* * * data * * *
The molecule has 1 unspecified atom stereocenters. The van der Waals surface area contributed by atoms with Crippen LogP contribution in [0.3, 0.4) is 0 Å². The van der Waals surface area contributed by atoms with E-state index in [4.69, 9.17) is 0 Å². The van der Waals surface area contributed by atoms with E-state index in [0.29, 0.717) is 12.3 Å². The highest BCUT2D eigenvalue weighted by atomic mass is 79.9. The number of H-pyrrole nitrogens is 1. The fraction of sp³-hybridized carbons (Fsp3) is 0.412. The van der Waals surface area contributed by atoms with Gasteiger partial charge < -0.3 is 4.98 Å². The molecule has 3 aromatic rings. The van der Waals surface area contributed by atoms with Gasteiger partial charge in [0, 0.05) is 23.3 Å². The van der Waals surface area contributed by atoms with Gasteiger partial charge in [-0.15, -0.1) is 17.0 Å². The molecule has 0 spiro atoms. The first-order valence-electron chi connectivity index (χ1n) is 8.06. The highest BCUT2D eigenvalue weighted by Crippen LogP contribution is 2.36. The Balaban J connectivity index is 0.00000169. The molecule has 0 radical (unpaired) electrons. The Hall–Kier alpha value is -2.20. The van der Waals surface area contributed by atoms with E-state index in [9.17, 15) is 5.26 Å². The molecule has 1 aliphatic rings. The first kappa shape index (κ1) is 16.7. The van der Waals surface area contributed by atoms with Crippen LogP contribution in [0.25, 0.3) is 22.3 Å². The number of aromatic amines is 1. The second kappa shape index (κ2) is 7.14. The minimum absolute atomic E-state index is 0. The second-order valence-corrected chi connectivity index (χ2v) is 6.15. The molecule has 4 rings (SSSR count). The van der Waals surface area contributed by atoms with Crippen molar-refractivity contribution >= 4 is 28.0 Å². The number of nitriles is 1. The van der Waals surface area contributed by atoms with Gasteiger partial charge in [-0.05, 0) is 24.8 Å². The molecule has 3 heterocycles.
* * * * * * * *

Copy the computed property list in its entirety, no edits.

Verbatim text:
The molecule has 1 unspecified atom stereocenters. The van der Waals surface area contributed by atoms with Crippen LogP contribution in [0.3, 0.4) is 0 Å². The van der Waals surface area contributed by atoms with E-state index in [4.69, 9.17) is 0 Å². The van der Waals surface area contributed by atoms with E-state index in [0.29, 0.717) is 12.3 Å². The highest BCUT2D eigenvalue weighted by atomic mass is 79.9. The number of H-pyrrole nitrogens is 1. The fraction of sp³-hybridized carbons (Fsp3) is 0.412. The van der Waals surface area contributed by atoms with Gasteiger partial charge < -0.3 is 4.98 Å². The molecule has 3 aromatic rings. The van der Waals surface area contributed by atoms with Gasteiger partial charge in [0, 0.05) is 23.3 Å². The van der Waals surface area contributed by atoms with Gasteiger partial charge in [-0.15, -0.1) is 17.0 Å². The molecule has 0 spiro atoms. The first-order valence-electron chi connectivity index (χ1n) is 8.06. The highest BCUT2D eigenvalue weighted by Crippen LogP contribution is 2.36. The Balaban J connectivity index is 0.00000169. The molecule has 0 radical (unpaired) electrons. The Hall–Kier alpha value is -2.20. The van der Waals surface area contributed by atoms with E-state index in [9.17, 15) is 5.26 Å². The molecule has 1 aliphatic rings. The first kappa shape index (κ1) is 16.7. The van der Waals surface area contributed by atoms with Crippen LogP contribution in [0.25, 0.3) is 22.3 Å². The number of aromatic amines is 1. The second kappa shape index (κ2) is 7.14. The minimum absolute atomic E-state index is 0. The second-order valence-corrected chi connectivity index (χ2v) is 6.15. The molecule has 4 rings (SSSR count). The van der Waals surface area contributed by atoms with Crippen molar-refractivity contribution >= 4 is 28.0 Å². The number of nitriles is 1. The van der Waals surface area contributed by atoms with Gasteiger partial charge in [-0.05, 0) is 24.8 Å². The molecule has 3 heterocycles.